Given the difficulty of performing consistent CPR compressions, technology has turned to automation.
There are two types of automated compressors available. Pneumatically driven piston compressors were first introduced into clinical practice in the 90s. These devices drive a piston to compress the heart against the backbone in the same manner as manual CPR.
The earliest example is the Thumper from Michigan Instruments.
This device uses pneumatic power to drive a piston that is manually set by the rescuer to deliver a fixed depth of compression. The device can be set to comply with the Guidelines 2010, and there is an optional hands-free ventilation capability.
Similar in operation to the Thumper is the LUCAS device. Also pneumatically driven, the LUCAS differs from the Thumper in that is employs active decompression suction on the upstroke.
The third automated device is different from the previous two. The ZOLL AutoPulse is a load distributing band compressor that is mechanically actuated and battery driven. AutoPulse provides both direct compression and semi-circumferential thoracic compression. It automatically sizes the patient and
operates in both 30:2 and continuous compression mode.
None of the devices have been used in a completed randomized clinical trial to date. The AutoPulse was studied in a multi-center out of hospital study known as ASPIRE. The trial was stopped when data indicated that a secondary endpoint (survival to discharge) appeared to be trending toward better outcome with manual CPR. Subsequent analysis showed that all the data causing the variance was from a single study site and that site had made a change to the study protocol midway into the trial.
What has been learned is that the key to effective use of mechanical assist is that it be used in combination with high-quality manual CPR and deployed without delay. The average time to deployment in ASPIRE was 11 minutes and at one site no compressions were performed during the waiting period. A new randomized trial (CIRC) is currently underway and will take these very critical factors into consideration.
Despite the lack of results from a randomized trial, there is a significant amount of clinical data available, particularly with the AutoPulse. The following is a summary:
A Pilot Study in EMS with LUCAS
Axelsson et al. reported on a non-randomized controlled trial that evaluated the clinical consequences of the introduction of mechanical CPR in the EMS system for treatment of cardiac arrest. Patients included in the study all had experienced arrests. Exclusions from the trial included those under age 18, those undergoing trauma, pregnancy, hypothermia, intoxication, and hanging or drowning. Also excluded were those who experienced ROSC prior to the ALS unit arriving.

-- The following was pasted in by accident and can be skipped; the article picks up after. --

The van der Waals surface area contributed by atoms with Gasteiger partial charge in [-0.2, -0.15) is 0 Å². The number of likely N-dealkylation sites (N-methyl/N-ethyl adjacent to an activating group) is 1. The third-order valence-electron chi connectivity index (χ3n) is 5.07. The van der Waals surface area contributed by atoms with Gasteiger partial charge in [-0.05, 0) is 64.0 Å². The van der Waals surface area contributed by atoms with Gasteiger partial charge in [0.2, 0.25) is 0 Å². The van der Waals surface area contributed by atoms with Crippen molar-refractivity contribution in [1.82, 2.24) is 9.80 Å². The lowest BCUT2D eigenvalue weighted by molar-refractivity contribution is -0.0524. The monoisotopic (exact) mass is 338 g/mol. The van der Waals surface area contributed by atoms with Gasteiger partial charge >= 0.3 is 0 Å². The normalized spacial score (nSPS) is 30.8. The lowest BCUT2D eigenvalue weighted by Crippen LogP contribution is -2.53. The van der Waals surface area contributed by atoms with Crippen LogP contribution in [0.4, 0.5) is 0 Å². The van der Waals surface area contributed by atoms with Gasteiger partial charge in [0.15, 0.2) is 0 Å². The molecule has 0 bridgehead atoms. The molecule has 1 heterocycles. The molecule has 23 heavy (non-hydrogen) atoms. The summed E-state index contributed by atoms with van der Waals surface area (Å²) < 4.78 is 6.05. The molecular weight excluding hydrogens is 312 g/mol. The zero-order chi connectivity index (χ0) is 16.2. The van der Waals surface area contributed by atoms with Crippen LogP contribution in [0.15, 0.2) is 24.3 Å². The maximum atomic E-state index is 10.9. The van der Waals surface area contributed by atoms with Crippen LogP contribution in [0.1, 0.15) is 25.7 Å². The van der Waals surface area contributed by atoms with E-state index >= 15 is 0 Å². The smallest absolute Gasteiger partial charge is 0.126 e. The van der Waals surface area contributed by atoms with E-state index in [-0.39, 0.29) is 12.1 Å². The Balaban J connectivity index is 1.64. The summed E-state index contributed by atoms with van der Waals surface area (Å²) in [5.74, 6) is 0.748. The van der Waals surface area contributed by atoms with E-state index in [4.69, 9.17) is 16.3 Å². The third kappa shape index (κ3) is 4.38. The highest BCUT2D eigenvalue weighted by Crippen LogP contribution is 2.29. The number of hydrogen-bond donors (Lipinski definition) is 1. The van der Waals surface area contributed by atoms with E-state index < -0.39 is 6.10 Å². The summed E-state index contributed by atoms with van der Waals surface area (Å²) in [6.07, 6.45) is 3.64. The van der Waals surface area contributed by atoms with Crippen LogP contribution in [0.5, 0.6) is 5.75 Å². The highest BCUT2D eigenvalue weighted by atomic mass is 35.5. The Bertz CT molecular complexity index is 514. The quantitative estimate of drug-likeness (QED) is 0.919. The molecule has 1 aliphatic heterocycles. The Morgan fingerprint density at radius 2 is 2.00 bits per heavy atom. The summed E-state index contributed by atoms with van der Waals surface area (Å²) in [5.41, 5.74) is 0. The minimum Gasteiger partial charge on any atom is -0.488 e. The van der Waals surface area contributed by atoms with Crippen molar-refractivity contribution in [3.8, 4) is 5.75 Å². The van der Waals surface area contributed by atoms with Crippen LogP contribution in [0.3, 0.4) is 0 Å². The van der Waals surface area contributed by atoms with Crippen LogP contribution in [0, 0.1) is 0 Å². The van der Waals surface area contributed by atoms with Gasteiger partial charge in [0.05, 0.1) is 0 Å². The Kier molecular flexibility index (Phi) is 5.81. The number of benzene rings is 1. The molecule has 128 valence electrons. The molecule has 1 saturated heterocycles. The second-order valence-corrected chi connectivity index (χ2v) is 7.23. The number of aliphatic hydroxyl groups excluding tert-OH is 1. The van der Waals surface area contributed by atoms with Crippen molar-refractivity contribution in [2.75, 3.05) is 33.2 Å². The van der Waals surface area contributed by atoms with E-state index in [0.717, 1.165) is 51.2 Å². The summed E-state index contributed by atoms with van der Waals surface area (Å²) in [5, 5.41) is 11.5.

In the study, 105 patients were treated with LUCAS CPR and 169 patients with manual CPR. The median delay from onset of arrest to the arrival of the ALS unit was 12 minutes. When all patients were included in the analysis, there was no significant difference between the groups with regard to ROSC, survival to hospital admission or to hospital discharge.
The results for the LUCAS were then compared with a matched control population according to age, initial rhythm, witnessed status, etiology and delay to start of CPR. Again, no difference was found between the groups in any of the variables evaluated. (P values for this study were under 0.20 and not statistically significant.) Authors of the study noted that a critical issue within the study was the way in which patients were randomized and the delay in intervention. (Axelsson C et al., Resuscitation 2006;71;47-55)
Two studies compared patients treated with manual CPR to patients treated with AutoPulse to determine the impact of AutoPulse on the delivery of patients with sustained ROSC to the emergency department (ED).
Casner et al. at the San Francisco Fire Department conducted a retrospective, case-matched review of the impact of the AutoPulse on survival.
Specifically, the rate of delivery of 162 patients with ROSC to the ED was measured. The increased ROSC rate (35%) in the AutoPulse group was most pronounced when the initial presenting rhythm was asystole or pulseless electrical activity. (See Figure "ROSC to ED Rate.")
Casner M et al. Prehospital Emergency Care. 2005;9(1):61-67.
The graph on the left shows data from a study conducted in Volusia County, Fla. Swanson et al. compared the rate of delivery of patients in ROSC sustained to the ED, as well as EtCO2 readings, for 607 patients treated with manual CPR and 269 patients treated with the AutoPulse.
The major finding in this study was that the AutoPulse improved the rate of delivery of patients in ROSC sustained to the ED by 56%. Increased sustained ROSC rate was most pronounced when the initial presenting rhythm was asystole or PEA. Six survived greater than one year post arrest, five were neurologically normal. None of the subjects with manual CPR survived. AutoPulse produced pre-arrest levels of blood flow to the heart and brain (ACLS protocol – with epinephrine) and produced better EtCO2 results than manual CPR, and these results improved over time. (Swanson M et al., Circulation. 2006;114(18):II-554)
Ong, Ornato et al. at the Richmond Ambulance Authority in Virginia recently reviewed survival rates in 783 patients: 499 of whom had been treated with manual CPR and 284 who had been treated with the AutoPulse.
Using AutoPulse, there was a 235% improvement in survival to discharge, 88% improvement in survival to hospital admission and 71% improvement in field ROSC. All results were highly significant.
Virtually all the evidence supports the effectiveness of the AutoPulse device in increasing perfusion pressure, ROSC, and long-term survival rates. (Ong ME, Ornato J et al., JAMA. 2006;295(22):2629-2637)